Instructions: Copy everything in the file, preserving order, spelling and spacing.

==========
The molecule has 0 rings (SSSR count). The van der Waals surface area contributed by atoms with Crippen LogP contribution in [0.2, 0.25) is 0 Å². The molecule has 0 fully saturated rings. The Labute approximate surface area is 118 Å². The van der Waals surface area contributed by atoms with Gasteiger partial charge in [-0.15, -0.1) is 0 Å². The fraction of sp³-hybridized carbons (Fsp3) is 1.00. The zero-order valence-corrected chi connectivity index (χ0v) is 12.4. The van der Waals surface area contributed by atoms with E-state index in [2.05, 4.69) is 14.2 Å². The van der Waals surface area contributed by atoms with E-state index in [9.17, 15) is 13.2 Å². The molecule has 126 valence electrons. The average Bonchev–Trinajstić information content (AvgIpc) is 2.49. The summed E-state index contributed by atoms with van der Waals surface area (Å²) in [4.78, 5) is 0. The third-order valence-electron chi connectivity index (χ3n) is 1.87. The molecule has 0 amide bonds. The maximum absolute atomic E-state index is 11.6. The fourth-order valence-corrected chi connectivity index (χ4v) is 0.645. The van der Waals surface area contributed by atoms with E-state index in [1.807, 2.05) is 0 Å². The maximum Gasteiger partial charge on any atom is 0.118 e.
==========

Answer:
The molecule has 0 rings (SSSR count). The van der Waals surface area contributed by atoms with Crippen LogP contribution in [0.2, 0.25) is 0 Å². The molecule has 0 fully saturated rings. The Labute approximate surface area is 118 Å². The van der Waals surface area contributed by atoms with Gasteiger partial charge in [-0.15, -0.1) is 0 Å². The fraction of sp³-hybridized carbons (Fsp3) is 1.00. The zero-order valence-corrected chi connectivity index (χ0v) is 12.4. The van der Waals surface area contributed by atoms with E-state index in [2.05, 4.69) is 14.2 Å². The van der Waals surface area contributed by atoms with E-state index in [9.17, 15) is 13.2 Å². The molecule has 126 valence electrons. The average Bonchev–Trinajstić information content (AvgIpc) is 2.49. The summed E-state index contributed by atoms with van der Waals surface area (Å²) in [4.78, 5) is 0. The third-order valence-electron chi connectivity index (χ3n) is 1.87. The molecule has 0 amide bonds. The maximum absolute atomic E-state index is 11.6. The fourth-order valence-corrected chi connectivity index (χ4v) is 0.645. The van der Waals surface area contributed by atoms with E-state index in [1.807, 2.05) is 0 Å². The maximum Gasteiger partial charge on any atom is 0.118 e.